Why Are We Still Using Multi-core Processors Instead of Stronger Single-core Ones?

You may have noticed that despite all the current advancements in our computing technology, the clock speeds of our chips haven’t really increased in the last few years. Instead, our computers now run with multi-core processors that channel all the different tasks on separate chips, so why are we not just building stronger single-core processors that handle everything in one place?

The reason for that is that the process of transmitting data between memory and chip can’t seem to keep up with higher clock speeds. Basically, electrons are simply not fast enough to interconnect between the memory and processors with higher clock speeds, this is known as the Von Neumann Bottleneck.

The problem here is that in order to increase clock speed, the silicon transistors on the chip must be able to switch faster. This requires higher input voltages that result in greater leakage (power that passes through the circuits without doing anything useful, essentially lost power). This means that the power consumption as well as the heat output of the processor increase significantly.

As a practical example of how a small difference in a processor’s speed can significantly affect the power required to run a processor, Intel’s E5640 Xeon processor (4 cores, 2.66 GHz) has a power envelop of 95 watts, the L5630 (4 cores, 2.13 GHz) however requires only 40 watts. That’s only 24% more CPU power at the cost of 137% more electrical power required. The X5677 on the other hand, has a speed of 3.46 GHz, that’s 60% more processing power for 225% more electrical power.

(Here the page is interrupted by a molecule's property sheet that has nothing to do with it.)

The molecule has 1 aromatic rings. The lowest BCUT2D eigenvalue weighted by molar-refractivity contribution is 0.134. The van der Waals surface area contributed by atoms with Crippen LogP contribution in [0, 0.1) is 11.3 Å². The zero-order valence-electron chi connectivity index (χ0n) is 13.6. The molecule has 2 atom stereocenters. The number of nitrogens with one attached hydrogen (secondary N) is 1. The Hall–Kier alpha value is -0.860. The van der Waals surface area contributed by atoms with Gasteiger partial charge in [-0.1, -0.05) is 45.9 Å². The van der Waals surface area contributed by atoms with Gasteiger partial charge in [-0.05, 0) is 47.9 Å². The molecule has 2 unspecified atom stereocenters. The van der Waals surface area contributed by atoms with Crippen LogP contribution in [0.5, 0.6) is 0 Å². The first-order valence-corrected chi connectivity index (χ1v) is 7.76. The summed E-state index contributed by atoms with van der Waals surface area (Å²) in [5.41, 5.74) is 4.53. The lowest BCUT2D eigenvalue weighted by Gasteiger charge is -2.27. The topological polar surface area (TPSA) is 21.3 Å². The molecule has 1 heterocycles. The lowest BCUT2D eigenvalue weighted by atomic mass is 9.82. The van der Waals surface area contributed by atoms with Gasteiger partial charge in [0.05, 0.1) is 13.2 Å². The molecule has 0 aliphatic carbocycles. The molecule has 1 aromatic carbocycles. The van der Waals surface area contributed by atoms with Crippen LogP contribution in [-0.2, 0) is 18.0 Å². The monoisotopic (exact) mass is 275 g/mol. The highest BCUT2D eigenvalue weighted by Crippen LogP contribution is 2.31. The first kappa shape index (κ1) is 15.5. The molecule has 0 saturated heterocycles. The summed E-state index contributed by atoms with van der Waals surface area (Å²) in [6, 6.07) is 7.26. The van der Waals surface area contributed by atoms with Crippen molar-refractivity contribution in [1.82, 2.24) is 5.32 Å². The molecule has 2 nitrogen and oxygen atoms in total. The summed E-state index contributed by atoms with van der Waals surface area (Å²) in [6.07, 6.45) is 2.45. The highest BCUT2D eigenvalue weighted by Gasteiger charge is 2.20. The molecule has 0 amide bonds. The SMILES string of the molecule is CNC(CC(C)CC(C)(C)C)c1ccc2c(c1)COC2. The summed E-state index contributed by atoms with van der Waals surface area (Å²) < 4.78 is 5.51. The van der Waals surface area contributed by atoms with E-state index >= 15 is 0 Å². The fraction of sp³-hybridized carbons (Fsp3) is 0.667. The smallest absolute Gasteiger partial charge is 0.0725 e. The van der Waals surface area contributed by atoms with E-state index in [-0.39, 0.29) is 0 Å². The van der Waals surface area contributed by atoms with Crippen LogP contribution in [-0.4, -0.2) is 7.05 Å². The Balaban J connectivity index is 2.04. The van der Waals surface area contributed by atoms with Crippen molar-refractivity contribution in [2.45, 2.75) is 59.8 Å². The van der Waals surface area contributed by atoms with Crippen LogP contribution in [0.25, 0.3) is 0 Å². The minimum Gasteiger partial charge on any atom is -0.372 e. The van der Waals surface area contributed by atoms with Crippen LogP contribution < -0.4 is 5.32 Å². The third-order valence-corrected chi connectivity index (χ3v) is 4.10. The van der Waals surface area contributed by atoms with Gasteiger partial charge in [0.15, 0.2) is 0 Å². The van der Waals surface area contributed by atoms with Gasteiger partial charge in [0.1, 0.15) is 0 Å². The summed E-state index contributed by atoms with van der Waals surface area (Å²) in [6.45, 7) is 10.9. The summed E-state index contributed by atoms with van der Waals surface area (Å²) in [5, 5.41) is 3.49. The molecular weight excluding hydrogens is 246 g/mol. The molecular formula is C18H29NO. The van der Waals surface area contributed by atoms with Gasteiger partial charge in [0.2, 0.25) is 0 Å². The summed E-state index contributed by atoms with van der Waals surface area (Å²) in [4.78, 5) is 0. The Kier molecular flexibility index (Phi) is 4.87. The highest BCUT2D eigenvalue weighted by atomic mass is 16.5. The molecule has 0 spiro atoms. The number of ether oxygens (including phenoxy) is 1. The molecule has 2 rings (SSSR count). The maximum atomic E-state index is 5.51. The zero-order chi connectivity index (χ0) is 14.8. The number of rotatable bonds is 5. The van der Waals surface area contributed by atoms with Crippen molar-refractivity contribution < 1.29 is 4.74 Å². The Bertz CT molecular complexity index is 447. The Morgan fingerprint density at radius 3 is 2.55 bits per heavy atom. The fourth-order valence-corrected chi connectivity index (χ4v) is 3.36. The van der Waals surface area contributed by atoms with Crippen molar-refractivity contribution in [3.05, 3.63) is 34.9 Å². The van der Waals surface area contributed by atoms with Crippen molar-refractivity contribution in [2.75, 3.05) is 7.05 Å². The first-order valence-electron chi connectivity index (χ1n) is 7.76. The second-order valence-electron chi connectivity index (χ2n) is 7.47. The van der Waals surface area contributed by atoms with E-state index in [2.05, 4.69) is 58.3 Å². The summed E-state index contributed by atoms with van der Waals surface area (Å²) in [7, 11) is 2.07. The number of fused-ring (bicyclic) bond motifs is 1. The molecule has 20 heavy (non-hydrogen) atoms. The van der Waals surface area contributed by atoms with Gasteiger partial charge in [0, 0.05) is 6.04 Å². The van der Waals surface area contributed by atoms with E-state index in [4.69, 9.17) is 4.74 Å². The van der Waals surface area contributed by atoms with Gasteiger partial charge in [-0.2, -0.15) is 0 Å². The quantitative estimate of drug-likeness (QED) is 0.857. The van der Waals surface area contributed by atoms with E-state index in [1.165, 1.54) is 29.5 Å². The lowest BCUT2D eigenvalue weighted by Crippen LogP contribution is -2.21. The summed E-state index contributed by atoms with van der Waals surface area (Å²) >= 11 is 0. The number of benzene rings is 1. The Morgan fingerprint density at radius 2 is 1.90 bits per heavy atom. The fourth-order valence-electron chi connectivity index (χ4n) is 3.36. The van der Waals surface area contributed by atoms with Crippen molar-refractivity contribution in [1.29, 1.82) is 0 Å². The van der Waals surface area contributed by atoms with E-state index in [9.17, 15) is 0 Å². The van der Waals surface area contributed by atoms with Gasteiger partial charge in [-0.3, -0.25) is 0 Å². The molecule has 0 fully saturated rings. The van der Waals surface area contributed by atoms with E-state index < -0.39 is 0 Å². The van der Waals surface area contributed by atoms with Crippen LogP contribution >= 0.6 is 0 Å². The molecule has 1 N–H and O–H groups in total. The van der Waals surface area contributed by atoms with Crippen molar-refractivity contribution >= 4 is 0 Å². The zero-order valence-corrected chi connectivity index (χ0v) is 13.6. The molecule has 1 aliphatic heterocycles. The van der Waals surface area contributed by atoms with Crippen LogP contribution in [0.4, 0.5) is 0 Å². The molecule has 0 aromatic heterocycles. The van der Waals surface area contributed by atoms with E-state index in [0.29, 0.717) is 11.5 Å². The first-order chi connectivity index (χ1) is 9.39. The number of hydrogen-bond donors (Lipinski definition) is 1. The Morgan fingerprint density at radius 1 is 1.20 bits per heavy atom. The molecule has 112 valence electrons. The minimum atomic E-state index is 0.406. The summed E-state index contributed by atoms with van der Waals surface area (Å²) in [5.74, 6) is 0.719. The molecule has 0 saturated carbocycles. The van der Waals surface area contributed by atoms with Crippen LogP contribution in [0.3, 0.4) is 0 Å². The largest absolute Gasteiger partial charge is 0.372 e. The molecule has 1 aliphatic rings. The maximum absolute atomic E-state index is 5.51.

So what are the alternatives?

In order to get over the limiting powers of current electrons, scientists are looking to replace them with photons of light. Meaning that if we manage to replace the electrical interconnects of a computer with something optical, information could be sent between memory and processor at the speed of light. Only then would there be no trouble in transmission keeping up with the speed of computation.

But this approach comes with its own set of obstacles however, if we only replace the interconnects (or method of communication) between the memory and the processor with light, there would still be an issue of switching between electrons and photons at either end. The only way to get around that it seems, is if we manage to build a computer that runs solely on optical power, with the memory and processor operating with light rather than electricity, a problem which scientists have finally cracked at least part of.

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